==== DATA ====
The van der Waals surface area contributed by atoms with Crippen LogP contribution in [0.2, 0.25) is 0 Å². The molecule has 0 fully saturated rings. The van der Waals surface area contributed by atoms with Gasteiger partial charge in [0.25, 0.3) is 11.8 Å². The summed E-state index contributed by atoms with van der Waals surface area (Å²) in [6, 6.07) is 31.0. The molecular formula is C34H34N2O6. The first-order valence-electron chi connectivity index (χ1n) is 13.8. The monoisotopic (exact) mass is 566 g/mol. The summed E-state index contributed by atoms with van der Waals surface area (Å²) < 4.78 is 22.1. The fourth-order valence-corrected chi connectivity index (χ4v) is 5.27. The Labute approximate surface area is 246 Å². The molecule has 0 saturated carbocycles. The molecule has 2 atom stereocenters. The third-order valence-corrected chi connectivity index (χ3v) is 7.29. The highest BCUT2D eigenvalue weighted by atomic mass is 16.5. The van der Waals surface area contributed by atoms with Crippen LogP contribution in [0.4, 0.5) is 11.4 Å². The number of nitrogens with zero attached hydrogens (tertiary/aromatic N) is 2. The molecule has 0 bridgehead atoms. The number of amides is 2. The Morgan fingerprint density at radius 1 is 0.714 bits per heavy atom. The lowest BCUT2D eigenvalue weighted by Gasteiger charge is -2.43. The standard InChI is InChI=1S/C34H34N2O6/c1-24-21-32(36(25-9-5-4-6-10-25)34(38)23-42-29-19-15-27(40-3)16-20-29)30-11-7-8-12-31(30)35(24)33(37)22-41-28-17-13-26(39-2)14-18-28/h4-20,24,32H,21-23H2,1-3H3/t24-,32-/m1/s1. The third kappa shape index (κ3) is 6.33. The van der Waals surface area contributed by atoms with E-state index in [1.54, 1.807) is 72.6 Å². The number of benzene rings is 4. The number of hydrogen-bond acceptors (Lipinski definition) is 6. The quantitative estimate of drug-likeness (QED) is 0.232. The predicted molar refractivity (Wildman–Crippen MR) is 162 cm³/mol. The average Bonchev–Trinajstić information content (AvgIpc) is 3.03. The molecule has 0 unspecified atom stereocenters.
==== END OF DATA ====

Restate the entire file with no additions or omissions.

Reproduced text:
The van der Waals surface area contributed by atoms with Crippen LogP contribution in [0.2, 0.25) is 0 Å². The molecule has 0 fully saturated rings. The van der Waals surface area contributed by atoms with Gasteiger partial charge in [0.25, 0.3) is 11.8 Å². The summed E-state index contributed by atoms with van der Waals surface area (Å²) in [6, 6.07) is 31.0. The molecular formula is C34H34N2O6. The first-order valence-electron chi connectivity index (χ1n) is 13.8. The monoisotopic (exact) mass is 566 g/mol. The summed E-state index contributed by atoms with van der Waals surface area (Å²) < 4.78 is 22.1. The fourth-order valence-corrected chi connectivity index (χ4v) is 5.27. The Labute approximate surface area is 246 Å². The molecule has 0 saturated carbocycles. The molecule has 2 atom stereocenters. The third-order valence-corrected chi connectivity index (χ3v) is 7.29. The highest BCUT2D eigenvalue weighted by atomic mass is 16.5. The van der Waals surface area contributed by atoms with Crippen LogP contribution in [0.4, 0.5) is 11.4 Å². The number of nitrogens with zero attached hydrogens (tertiary/aromatic N) is 2. The molecule has 0 bridgehead atoms. The number of amides is 2. The Morgan fingerprint density at radius 1 is 0.714 bits per heavy atom. The lowest BCUT2D eigenvalue weighted by Gasteiger charge is -2.43. The standard InChI is InChI=1S/C34H34N2O6/c1-24-21-32(36(25-9-5-4-6-10-25)34(38)23-42-29-19-15-27(40-3)16-20-29)30-11-7-8-12-31(30)35(24)33(37)22-41-28-17-13-26(39-2)14-18-28/h4-20,24,32H,21-23H2,1-3H3/t24-,32-/m1/s1. The third kappa shape index (κ3) is 6.33. The van der Waals surface area contributed by atoms with E-state index in [1.54, 1.807) is 72.6 Å². The number of benzene rings is 4. The number of hydrogen-bond acceptors (Lipinski definition) is 6. The quantitative estimate of drug-likeness (QED) is 0.232. The predicted molar refractivity (Wildman–Crippen MR) is 162 cm³/mol. The average Bonchev–Trinajstić information content (AvgIpc) is 3.03. The molecule has 0 unspecified atom stereocenters.